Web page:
Chronic total occlusions (CTOs) are found in up to 30% of angiogramsperformed on patients with coronary disease. The technical difficulty ofperforming percutaneous coronary interventions (PCIs) in CTOs, primarilybecause of the inability to cross CTOs with a guide wire, is reflected inlow rates of PCI for CTO (approximately 9% of PCI procedures). Themain barrier to successful CTO crossing is the dense collagenous extracellularmatrix, particularly at the entrance, known as the 'proximal fibrouscap'. Current interventional strategies to overcome this barrier are basedprimarily on forceful penetration of the CTO plaque by the use of dedicatedCTO guide wires. These extra-stiff wires are designed to transfermaximal force to the tip to create a path within the plaque. However, thesewires can also cause vascular complications such as dissections; overallprocedural success rates remain modest. Several groups are working on newapproaches to actually alter the biology and structural characteristics of theCTO plaque to facilitate guide wire crossing. Preliminary data suggest thatplaque-directed therapies aimed at 'priming' it for wire crossing mayincrease PCI success in these challenging cases. New techniques for plaquemodification, either by 'softening' the collagenous matrix (collagenase) orby exposing and enlarging existing microvessels (intravascular thrombolysis, contrast injection) or by inducing new microvessels (angiogenic growthfactor[s]) are described in the present review.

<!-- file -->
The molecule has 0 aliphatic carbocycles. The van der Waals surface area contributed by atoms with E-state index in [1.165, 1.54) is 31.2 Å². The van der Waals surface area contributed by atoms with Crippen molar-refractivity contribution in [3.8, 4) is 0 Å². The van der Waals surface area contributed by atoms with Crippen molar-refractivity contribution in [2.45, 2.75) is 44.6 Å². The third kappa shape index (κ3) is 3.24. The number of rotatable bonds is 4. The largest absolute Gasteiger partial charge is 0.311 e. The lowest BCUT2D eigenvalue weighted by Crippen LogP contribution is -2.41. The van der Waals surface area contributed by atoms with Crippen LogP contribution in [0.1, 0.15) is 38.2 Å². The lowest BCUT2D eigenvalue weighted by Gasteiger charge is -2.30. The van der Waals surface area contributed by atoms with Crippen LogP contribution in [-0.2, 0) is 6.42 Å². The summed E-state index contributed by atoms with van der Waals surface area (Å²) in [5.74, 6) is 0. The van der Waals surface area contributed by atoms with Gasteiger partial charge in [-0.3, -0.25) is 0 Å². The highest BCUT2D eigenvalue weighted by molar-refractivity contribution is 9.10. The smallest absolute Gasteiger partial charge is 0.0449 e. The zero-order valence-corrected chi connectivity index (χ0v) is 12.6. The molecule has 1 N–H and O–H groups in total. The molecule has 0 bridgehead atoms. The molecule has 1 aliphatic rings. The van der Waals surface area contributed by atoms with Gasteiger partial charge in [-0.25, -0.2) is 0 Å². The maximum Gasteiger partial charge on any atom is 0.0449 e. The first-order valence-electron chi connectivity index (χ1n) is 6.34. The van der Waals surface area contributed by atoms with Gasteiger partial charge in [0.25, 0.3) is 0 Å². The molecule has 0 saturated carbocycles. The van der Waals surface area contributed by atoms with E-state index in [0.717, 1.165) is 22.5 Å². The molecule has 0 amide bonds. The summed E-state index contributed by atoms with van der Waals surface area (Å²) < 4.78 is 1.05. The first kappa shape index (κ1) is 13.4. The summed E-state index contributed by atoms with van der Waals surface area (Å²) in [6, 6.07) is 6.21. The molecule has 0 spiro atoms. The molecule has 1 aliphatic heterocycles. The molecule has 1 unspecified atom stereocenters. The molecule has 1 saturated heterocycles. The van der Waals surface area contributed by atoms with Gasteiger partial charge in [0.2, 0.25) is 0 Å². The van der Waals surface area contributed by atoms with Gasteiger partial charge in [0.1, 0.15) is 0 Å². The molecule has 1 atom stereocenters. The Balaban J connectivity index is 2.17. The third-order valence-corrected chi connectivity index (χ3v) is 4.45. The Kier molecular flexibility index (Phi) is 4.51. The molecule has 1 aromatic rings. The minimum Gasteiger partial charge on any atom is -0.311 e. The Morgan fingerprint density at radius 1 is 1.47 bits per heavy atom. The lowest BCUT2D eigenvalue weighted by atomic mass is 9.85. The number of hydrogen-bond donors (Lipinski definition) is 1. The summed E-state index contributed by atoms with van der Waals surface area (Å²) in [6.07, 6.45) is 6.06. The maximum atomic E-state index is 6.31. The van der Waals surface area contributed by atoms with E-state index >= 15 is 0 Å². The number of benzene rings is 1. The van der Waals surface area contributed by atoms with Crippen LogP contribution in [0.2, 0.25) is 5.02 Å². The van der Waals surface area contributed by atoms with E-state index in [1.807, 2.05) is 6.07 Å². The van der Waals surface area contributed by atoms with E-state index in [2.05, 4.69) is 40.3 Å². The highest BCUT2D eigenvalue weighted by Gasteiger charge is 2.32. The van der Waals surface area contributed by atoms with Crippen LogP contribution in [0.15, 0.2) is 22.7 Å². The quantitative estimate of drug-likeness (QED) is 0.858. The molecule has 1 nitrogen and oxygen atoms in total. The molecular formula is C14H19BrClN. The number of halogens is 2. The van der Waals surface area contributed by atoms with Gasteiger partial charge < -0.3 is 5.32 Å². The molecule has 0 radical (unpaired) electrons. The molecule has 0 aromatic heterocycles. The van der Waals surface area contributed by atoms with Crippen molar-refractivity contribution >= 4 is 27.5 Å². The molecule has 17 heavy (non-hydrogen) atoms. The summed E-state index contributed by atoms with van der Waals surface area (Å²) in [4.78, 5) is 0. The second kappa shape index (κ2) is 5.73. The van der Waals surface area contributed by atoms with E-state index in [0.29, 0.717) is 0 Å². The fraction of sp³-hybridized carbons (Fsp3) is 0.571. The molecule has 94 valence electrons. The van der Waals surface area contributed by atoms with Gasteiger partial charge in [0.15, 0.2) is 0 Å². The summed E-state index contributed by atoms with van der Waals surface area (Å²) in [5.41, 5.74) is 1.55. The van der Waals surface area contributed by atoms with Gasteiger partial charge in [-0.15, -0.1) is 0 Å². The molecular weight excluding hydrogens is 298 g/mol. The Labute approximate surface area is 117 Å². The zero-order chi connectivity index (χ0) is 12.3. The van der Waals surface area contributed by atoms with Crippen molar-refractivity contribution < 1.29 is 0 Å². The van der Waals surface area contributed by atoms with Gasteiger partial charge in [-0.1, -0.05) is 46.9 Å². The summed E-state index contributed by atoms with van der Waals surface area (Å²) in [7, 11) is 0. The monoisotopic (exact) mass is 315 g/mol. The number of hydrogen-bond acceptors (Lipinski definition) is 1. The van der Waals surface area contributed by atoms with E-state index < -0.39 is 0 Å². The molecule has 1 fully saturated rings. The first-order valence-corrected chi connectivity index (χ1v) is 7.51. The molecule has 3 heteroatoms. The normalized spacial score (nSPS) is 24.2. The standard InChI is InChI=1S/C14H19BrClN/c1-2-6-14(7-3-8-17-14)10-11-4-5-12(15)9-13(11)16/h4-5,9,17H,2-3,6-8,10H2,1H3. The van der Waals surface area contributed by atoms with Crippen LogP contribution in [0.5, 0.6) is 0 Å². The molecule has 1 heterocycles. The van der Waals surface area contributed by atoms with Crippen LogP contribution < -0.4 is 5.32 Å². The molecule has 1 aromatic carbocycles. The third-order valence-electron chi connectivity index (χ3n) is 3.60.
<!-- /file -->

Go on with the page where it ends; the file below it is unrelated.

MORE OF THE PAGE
ASJC Scopus subject areas
- Cardiology and Cardiovascular Medicine